All of the major cellphone carriers — AT&T, Verizon, and T-Mobile — are planning to shut-down their older 3G networks this year. Millions of people in the United States who use 3G phones and other 3G devices will be unable to text, make calls, or even reach 911. If you are currently relying on a 3G network for your devices – phones, home security systems, vehicle navigation services, personal medical alert devices, or some e-readers – you will be affected by this change.
As documented, Americans have steadily gained access to the Internet, relying heavily on their smartphones to connect. Increased connectivity is a good thing, but many recent smartphone adopters rely exclusively on this now-indispensable device as an onramp. Owning a second mobile device or a home computer is not an option for these “smartphone-dependents.” Without access to other options for connectivity, they are the users who will experience the biggest challenge imposed by the loss of 3G.
Replacing your device with a more recent model that’s compatible with 4G and 5G networks is the recommended solution. To encourage this transition, some service providers are offering substantial discounts and/or trade-in options on new smartphones. However, even discounted phones may be financially out-of-reach for many users. Upgrading devices will be especially difficult for marginalized or low-income users and the elderly. Rural and pre-paid mobile customers will feel the impact of this change as well. As the data show, these are often the user groups who lack access to any other device or method of connectivity, and so they rely solely on their phones.
Mobile-only users need their smartphones not only to stream videos, connect with friends, and read the news, but also to conduct personal business, apply for jobs, or engage in tasks more easily accomplished on a larger screen. Many visitors to the Law Library, particularly self-represented litigants, even use their phones for legal work. These users often log on to the Harris County wi-fi network for Internet access, not only (in some cases) to conserve their limited, prepaid data, but also because no other connectivity options are available to them. A significant portion of these mobile-only users lack access to a reliable broadband connection, particularly in their homes. Although it is treated as a separate problem by those working toward a remedy, the unmet need of reliable access to a high-speed network is essentially inseparable from the anticipated effects of the 3G sunset on low-income Americans. This is a key point in understanding how disparities in access to technology hinder the ability of low-income user groups to fully engage with the world of information online.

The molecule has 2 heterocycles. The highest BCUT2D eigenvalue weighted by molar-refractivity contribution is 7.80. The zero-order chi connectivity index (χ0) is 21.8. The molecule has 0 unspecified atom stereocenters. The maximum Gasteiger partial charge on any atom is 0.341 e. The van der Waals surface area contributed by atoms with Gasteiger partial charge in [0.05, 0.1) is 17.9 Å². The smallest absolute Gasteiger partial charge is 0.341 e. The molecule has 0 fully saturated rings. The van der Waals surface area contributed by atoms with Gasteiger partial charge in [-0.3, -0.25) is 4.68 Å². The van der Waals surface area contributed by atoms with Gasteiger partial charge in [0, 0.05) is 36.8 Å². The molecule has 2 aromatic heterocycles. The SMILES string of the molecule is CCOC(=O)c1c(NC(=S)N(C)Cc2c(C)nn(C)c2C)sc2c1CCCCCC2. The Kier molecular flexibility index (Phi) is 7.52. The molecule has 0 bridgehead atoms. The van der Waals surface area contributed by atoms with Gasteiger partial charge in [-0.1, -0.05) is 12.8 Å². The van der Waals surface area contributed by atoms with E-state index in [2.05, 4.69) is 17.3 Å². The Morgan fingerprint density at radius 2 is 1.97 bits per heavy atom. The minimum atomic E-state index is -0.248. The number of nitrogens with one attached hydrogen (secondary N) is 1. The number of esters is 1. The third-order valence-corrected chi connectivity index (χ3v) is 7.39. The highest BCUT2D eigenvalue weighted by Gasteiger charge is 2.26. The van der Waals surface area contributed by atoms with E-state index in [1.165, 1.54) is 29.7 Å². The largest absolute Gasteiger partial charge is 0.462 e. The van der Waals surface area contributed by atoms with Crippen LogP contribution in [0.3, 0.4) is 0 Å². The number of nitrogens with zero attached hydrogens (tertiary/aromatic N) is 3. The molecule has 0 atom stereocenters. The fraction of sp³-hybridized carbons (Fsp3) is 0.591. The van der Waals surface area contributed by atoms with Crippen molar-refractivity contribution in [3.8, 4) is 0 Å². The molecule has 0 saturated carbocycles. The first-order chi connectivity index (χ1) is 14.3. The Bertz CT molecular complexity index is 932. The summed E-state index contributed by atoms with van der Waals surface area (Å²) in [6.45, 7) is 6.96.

The FCC’s Lifeline program, a federal aid initiative, administered by the Universal Service Administrative Company, provides discounts on phone service for qualifying low-income consumers. The program has given many Americans access and connectivity since 1985. In 2016, the FCC adopted the Lifeline Modernization Order, a comprehensive reform and modernization plan that expanded the program’s benefits for the Internet age. The Order specifies requirements for mobile broadband service, including Minimum Service Standards. Link to a chart of the minimum standards, and you will see that mobile broadband must provide connectivity speed of at least 3G. Without upgrading the requirements to at least 4G connectivity, many who currently benefit from the Lifeline program will effectively no longer have access to a mobile broadband connection on their phones.
As an alternative to the Lifeline program and, as an option for those who don’t otherwise qualify to receive Lifeline services, there are additional resources available. Visit TexasLawHelp.org’s Internet Access page to learn about the many broadband services and subsidies available through the government, nonprofit organizations, and private internet service providers. Also, visit the FCC online for information about the Affordable Connectivity Program. This FAQ will answer your questions about program specifics, eligibility requirements, and the application process.
Please note that three states (California, Oregon, and Texas) do not participate in the National Lifeline Accountability Database. In Texas, qualifying applicants enroll through the Public Utility Commission website.
Sunset Dates for Major Carriers
Sprint 3G: Jan. 1, 2022
AT&T: February 22, 2022
Sprint LTE: June 30, 2022
Verizon 3G: December 31, 2022
T-Mobile 2G and 3G: Not yet announced.
Source: 3G networks are shutting down next year. Here’s what you should know, The Washington Post, September 30, 2021